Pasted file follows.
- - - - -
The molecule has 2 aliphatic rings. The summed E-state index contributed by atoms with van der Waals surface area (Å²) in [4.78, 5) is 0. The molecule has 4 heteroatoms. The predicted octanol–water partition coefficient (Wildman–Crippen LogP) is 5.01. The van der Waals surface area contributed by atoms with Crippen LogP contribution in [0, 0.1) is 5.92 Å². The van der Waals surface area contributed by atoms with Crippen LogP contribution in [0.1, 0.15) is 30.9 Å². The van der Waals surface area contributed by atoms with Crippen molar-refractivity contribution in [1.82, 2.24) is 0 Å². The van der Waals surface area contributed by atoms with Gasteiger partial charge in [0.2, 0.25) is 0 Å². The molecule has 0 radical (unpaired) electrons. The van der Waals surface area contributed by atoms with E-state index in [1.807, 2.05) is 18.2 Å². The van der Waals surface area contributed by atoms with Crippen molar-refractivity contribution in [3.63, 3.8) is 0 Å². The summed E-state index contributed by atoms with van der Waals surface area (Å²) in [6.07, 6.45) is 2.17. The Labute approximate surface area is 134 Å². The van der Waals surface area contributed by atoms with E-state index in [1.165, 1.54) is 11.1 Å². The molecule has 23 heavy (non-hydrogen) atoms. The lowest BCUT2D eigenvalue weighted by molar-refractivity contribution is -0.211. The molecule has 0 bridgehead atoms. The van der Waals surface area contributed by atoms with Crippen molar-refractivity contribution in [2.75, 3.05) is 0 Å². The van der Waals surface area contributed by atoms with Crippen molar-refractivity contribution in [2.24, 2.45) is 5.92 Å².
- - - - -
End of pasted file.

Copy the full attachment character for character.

The molecule has 2 aliphatic rings. The summed E-state index contributed by atoms with van der Waals surface area (Å²) in [4.78, 5) is 0. The molecule has 4 heteroatoms. The predicted octanol–water partition coefficient (Wildman–Crippen LogP) is 5.01. The van der Waals surface area contributed by atoms with Crippen LogP contribution in [0, 0.1) is 5.92 Å². The van der Waals surface area contributed by atoms with Crippen LogP contribution in [0.1, 0.15) is 30.9 Å². The van der Waals surface area contributed by atoms with Crippen molar-refractivity contribution in [1.82, 2.24) is 0 Å². The van der Waals surface area contributed by atoms with Gasteiger partial charge in [0.2, 0.25) is 0 Å². The molecule has 0 radical (unpaired) electrons. The van der Waals surface area contributed by atoms with E-state index in [1.807, 2.05) is 18.2 Å². The van der Waals surface area contributed by atoms with Crippen molar-refractivity contribution in [3.63, 3.8) is 0 Å². The summed E-state index contributed by atoms with van der Waals surface area (Å²) in [6.07, 6.45) is 2.17. The Labute approximate surface area is 134 Å². The van der Waals surface area contributed by atoms with E-state index in [1.165, 1.54) is 11.1 Å². The molecule has 23 heavy (non-hydrogen) atoms. The lowest BCUT2D eigenvalue weighted by molar-refractivity contribution is -0.211. The molecule has 0 bridgehead atoms. The van der Waals surface area contributed by atoms with Crippen molar-refractivity contribution in [2.75, 3.05) is 0 Å². The van der Waals surface area contributed by atoms with Crippen molar-refractivity contribution in [2.24, 2.45) is 5.92 Å².